Training and Research
A Regional Void in Subspecialty Training
A fellowship in colon and rectal surgery is offered to general surgeons who have finished an approved five-year residency and are board eligible in general surgery. This sixth year of training is in the subspecialty of diseases of the colon and rectum. This intense year includes anorectal, endoscopic (colonoscopy) and major abdominal surgery on the small bowel (jejunum and ileum) and large bowel (colon).
Until recently, very few training opportunities existed in the southeastern United States for American surgical graduates. In 1999, The Georgia Colon & Rectal Surgical Clinic established a training fellowship program to teach advanced techniques in colorectal surgery including minimally invasive techniques (Laparoscopic Bowel Surgery) and most recently advanced telesurgery (Robotic Bowel Surgery), for interested physicians to learn and improve upon. For the training surgeons involved, this was an opportunity to give back something that they had been privileged to learn in such institutes as the Mayo Clinic (Rochester, MN), Cleveland Clinic (Cleveland, OH), Oschner Clinic (New Orleans, LA) and The University of Texas (Houston, TX).
This program was the first of its kind in the Southeast. The Georgia Colon & Rectal Surgical Clinic in Atlanta, GA, has filled a void, to provide new opportunities for surgical graduates/fellows to develop advanced skills, and to propagate their knowledge and know-how throughout the United States.
Northside Hospital has partnered with the practice to facilitate continued growth in the fellowship program. This initiative supports Northside Hospital's vision to build partnerships with physicians to improve patient outcomes, as well as to build loyalty and invest in future successes.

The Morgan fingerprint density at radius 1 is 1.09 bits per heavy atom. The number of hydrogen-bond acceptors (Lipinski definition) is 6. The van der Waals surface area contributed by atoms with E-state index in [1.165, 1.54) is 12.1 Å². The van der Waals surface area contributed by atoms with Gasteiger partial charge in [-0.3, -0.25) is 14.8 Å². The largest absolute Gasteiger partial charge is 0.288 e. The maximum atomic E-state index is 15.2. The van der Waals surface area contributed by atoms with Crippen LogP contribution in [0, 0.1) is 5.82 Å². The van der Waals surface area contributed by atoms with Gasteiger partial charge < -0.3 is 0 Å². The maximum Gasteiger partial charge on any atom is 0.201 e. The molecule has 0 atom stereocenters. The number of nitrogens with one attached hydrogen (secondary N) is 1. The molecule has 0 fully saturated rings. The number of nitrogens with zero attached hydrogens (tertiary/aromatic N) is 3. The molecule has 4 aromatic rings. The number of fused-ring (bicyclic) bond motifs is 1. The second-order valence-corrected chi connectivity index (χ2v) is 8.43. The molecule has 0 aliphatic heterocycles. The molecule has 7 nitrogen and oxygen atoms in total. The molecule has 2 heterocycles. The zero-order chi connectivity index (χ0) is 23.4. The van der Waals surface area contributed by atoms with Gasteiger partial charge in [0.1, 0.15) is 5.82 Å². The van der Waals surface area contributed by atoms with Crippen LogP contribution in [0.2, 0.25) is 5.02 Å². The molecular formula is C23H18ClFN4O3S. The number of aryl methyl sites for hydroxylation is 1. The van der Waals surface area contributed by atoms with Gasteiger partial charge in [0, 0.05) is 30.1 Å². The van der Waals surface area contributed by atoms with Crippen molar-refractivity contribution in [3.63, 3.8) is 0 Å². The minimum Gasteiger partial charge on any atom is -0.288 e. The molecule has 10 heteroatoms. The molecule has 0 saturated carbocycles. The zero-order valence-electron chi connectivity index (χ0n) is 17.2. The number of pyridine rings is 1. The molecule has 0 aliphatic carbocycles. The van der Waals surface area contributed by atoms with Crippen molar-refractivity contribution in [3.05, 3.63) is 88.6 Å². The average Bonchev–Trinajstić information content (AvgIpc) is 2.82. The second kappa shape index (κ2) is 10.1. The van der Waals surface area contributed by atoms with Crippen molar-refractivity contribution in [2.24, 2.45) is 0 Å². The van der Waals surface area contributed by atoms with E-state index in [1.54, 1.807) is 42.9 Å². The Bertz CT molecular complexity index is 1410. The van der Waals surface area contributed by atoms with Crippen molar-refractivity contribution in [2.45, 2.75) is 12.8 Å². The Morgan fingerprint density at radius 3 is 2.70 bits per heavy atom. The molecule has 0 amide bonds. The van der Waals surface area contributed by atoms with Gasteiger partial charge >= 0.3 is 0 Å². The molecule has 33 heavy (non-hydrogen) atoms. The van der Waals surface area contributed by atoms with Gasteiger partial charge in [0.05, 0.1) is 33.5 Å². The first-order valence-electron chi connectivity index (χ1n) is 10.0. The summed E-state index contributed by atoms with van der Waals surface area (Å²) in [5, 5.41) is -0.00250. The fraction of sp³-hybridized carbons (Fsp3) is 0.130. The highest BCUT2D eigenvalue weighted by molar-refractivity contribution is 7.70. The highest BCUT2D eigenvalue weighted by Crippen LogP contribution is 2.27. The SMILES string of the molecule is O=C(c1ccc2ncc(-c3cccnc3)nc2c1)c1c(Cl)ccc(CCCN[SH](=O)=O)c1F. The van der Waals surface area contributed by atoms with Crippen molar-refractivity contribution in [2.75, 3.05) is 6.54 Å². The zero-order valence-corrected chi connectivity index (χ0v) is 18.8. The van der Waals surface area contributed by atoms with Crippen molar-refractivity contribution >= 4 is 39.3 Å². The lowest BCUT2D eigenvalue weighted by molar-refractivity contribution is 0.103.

Teaching Fellowship Continues to Grow
Since its inception in 1999, the fellowship program has attracted the best and brightest surgical minds throughout the United States. As the only accredited colon and rectal training program in Georgia and one of only 57 accredited colorectal training programs in the United States, potential candidates apply from within the general surgical programs at established universities and hospitals across the nation. Over 80 applicants apply, and typically twenty-five, on average, are selected to interview each year for a maximum of two accredited fellowship positions. Successful graduates continue to serve in communities across America.
Innovations in Research
As the only accredited colon and rectal surgical fellowship program in Georgia, The Georgia Colon & Rectal Surgical Clinic program has been at the forefront of research and new methods in treating colorectal disease. In the four years since its inception, the faculty and fellows have presented at the annual meetings of The American Society of Colon and Rectal Surgeons and The Society of Laparoendoscopic Surgeons. Research projects and innovations developed by Georgia colon & Rectal Surgical Clinic have received the accolades of nationally-recognized organizations, such as "Best Research Project" from The New Jersey Colorectal Society, and have developed new technologies from international corporations such as Ethicon Endosurgery and Wilson Cook Medical.
Current Research Projects
- Laparosopic colectomy for pediatric inflammatory bowel disease
- Remote colectomy using Telesurgery robotic technology
- Fistuloscopy for fistula-in-ano: A new technique.
- Topical metronidazole for intractable anorectal Crohn's disease
- Multiple synchronous hemorrhoidal ligation: In-office "mini-hemorrhoidectomy."